Boston bound A Massachusetts migration workshop and genealogy fair
For many children, summer vacation is a time to play all day. That sure wasn't the case for Cliff and me. One of our chores was to pick, peel, wash or shell the vegetables from the garden. I rather enjoyed this task. I especially liked eating the tender green peas as I picked them. Cliff liked to chomp on the fresh, sweet carrots.
Each summer, Mum had relatives who came from the "States." Everything in the house had to be spic and span for the day of their visit. Cliff and I were instructed to be extra careful in the preparation of the garden vegetables. We also picked blueberries so Mum could make pies on the white enamel pie plates. Dad was told to put on a clean shirt before he came to the supper table.
The way these people raved about fresh vegetables, I figured there were no vegetable gardens in the States.
To hear them talk one would think wild blueberries only grew in New Brunswick.
They pronounced their words differently and called the horse a "hoss." I thought they must all be rich as they drove big fancy cars like Desotos.
One of the older ladies spoke of taking the Boston boat from Saint John on her first trip to the States.
Where was this place called the States? I got up my nerve and asked one of them. "Where do you live?" The answer surprised me, "Gardiner." I rushed out of the house and whispered to my brother Ken, "They don't live in the States. They live with the gardener." Gee! I was really confused now.
The years passed and I learned a little more geography. I also became aware that many relatives and friends of the family had left New Brunswick to seek work and a more prosperous life in the Boston area. The boat that travelled between Saint John and Boston gave easy access to the United States.
So many people went there in years gone by that a Boston States Migration Workshop and Genealogy Fair will be held on Oct. 2, 1999 in Waltham, Mass. The organizers have cordially invited us New Brunswickers who are unable to attend to participate by sending queries and/or family histories. Media can include pictures, audio and visual recordings or diskettes.
A really great idea is to send "Wanted Posters" on colourful 8 1/2 x 11 paper if you are not able to attend. Your wanted ancestor poster can go in your place! There is a large amount of brick wall space in the Charles River Museum to post your folks. Be creative and colourful. Send your posters as well as your queries to Boston States Genealogy Fair, c/o Sharon Sergeant, 48 Lake St., Waltham, Ma., 02451. Ms. Sergeant's E-mail is email@example.com
I suggest you visit http://bostonstates. rootsweb.com/CRM.htm or http://bostonstates.rootsweb.com/BSpost.htm for details of the conference.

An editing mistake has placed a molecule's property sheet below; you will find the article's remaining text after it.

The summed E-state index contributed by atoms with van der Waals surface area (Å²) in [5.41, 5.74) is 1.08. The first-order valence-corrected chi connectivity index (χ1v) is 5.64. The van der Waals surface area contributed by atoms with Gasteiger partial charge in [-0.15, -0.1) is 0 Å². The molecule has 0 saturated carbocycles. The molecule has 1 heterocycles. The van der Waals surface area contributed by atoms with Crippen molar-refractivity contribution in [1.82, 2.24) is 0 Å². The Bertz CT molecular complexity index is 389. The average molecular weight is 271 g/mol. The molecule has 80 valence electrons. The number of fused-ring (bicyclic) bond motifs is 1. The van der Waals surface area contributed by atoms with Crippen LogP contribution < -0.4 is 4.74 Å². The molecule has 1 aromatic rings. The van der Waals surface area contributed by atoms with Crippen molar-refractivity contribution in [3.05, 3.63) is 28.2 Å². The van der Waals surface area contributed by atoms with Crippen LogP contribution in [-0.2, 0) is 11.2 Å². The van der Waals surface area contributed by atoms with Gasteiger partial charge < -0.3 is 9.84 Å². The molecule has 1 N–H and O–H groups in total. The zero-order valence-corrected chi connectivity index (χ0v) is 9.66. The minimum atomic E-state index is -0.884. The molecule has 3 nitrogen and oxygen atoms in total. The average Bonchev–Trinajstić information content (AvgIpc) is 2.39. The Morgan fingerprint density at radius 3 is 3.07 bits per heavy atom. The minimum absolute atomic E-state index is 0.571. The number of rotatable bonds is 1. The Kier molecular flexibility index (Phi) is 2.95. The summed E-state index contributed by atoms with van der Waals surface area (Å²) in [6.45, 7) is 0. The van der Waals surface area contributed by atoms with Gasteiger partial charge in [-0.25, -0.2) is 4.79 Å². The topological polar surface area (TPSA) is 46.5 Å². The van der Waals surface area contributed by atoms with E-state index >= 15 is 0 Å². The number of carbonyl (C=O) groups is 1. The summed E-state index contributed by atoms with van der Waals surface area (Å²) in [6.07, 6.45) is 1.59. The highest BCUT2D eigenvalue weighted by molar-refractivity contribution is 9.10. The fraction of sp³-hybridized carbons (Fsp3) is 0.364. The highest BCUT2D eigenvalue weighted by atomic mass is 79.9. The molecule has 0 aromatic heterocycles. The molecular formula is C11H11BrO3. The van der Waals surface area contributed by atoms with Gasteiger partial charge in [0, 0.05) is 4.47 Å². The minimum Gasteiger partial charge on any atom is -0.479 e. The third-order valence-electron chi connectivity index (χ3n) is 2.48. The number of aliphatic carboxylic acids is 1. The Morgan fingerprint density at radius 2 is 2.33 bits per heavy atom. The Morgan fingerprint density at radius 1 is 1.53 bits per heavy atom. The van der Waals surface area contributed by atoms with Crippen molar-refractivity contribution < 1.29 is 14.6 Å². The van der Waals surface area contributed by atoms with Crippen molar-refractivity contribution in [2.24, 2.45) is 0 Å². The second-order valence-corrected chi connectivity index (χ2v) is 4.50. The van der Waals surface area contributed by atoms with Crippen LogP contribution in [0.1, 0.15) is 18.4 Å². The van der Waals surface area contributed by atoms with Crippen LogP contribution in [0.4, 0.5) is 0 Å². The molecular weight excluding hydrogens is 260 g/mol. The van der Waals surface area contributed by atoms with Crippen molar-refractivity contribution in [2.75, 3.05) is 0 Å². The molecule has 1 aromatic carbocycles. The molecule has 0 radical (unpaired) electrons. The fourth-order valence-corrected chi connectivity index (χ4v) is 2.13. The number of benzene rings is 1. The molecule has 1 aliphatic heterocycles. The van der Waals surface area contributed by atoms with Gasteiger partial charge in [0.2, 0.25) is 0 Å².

- Query 98-492
Arsenault - Losier: I'm looking for any information on the family of Canute Arsenault, born 1863 in Tracadie, N.B., and Marie Osithe Losier. They had six known children: Andrew, born 1888; Joseph Francis, born 1890; Joseph Gilbert, born 1892; Joseph Albert; Marie Margaret; and Marie Azilda. I have information on my husband's father, Joseph Francis Arsenault, but nothing on his siblings. Any help is appreciated.
- Barbara Arsenault, 26 Forest St., Manchester, MA, 01944. E-mail to firstname.lastname@example.org.
- Query 98-493
Cupples: Robert, Samuel and Joseph Cupples and their uncle, Joseph Cupples, came to Saint John, N.B., in 1821. Robert died in 1828. Where did the others go? I would appreciate information from anyone who is researching or has information on the Cupples family.
- Charlotte Cupples Powell, 2422-15th Ave., Forest Grove, Oregon, 97116. E-mail to ECPOWL@aol.com.
- Query 98-494
Lawlor - Mackie: I am seeking information or leads on Ellen Lawlor, born in Ireland about 1831. She married Andrew Mackie of Nova Scotia. She may have been a servant in Kings County about 1850 and could have lived in or near Saint John before her marriage. She bore at least two children: Annie Isabel, born Dec. 1860, and Thomas. The Mackie family may have lived in or near Halifax. Annie emigrated to Boston in the 1870s or early 1880s. Any information or leads would be deeply appreciated.
- Marianne LeGrand, 537 Cokesbury Rd., Annandale, NJ, 08801. E-mail to email@example.com.
- Query 98-495
Jones - Carpenter: Jerusha Jones (1827-1889) married Archelous Carpenter. Samuel Jones married Elizabeth Carpenter. Mary E. Jones married Thomas Wellington Carpenter. (These Carpenters were the children of Thomas and Catherine (Shaw) Carpenter.) Rachel Good Jones (1844, Greenwich, Kings Co. to 1930, Bloomfield, Carleton Co.) married John Archelous Carpenter, the son of William and Charity (Golding) Carpenter. David Jones was married in 1875 to Amy A. Toole, daughter of Edward and Louisa (VanWart) Toole. Mary E. Jones was married in 1894 to James Hartley Carpenter, the son of Thomas and Elizabeth (Slipp) Carpenter. If anyone has information on this Jones family, I would appreciate hearing from them.
- Terrence Shaw, 162 Bay St., Cobourg, Ont., K9A 1P6. E-mail to firstname.lastname@example.org.
Ruby Cusack is a genealogy buff living in Saint John, New Brunswick, Canada. Readers are invited to send their New Brunswick genealogical queries to Ruby at email@example.com. When E-Mailing please put Yesteryear Families in the Subject line. Please include in the query, your name and postal address as someone reading the newspaper, may have information to share with you but not have access to E-mail. Queries should be no more than 45 words in length.
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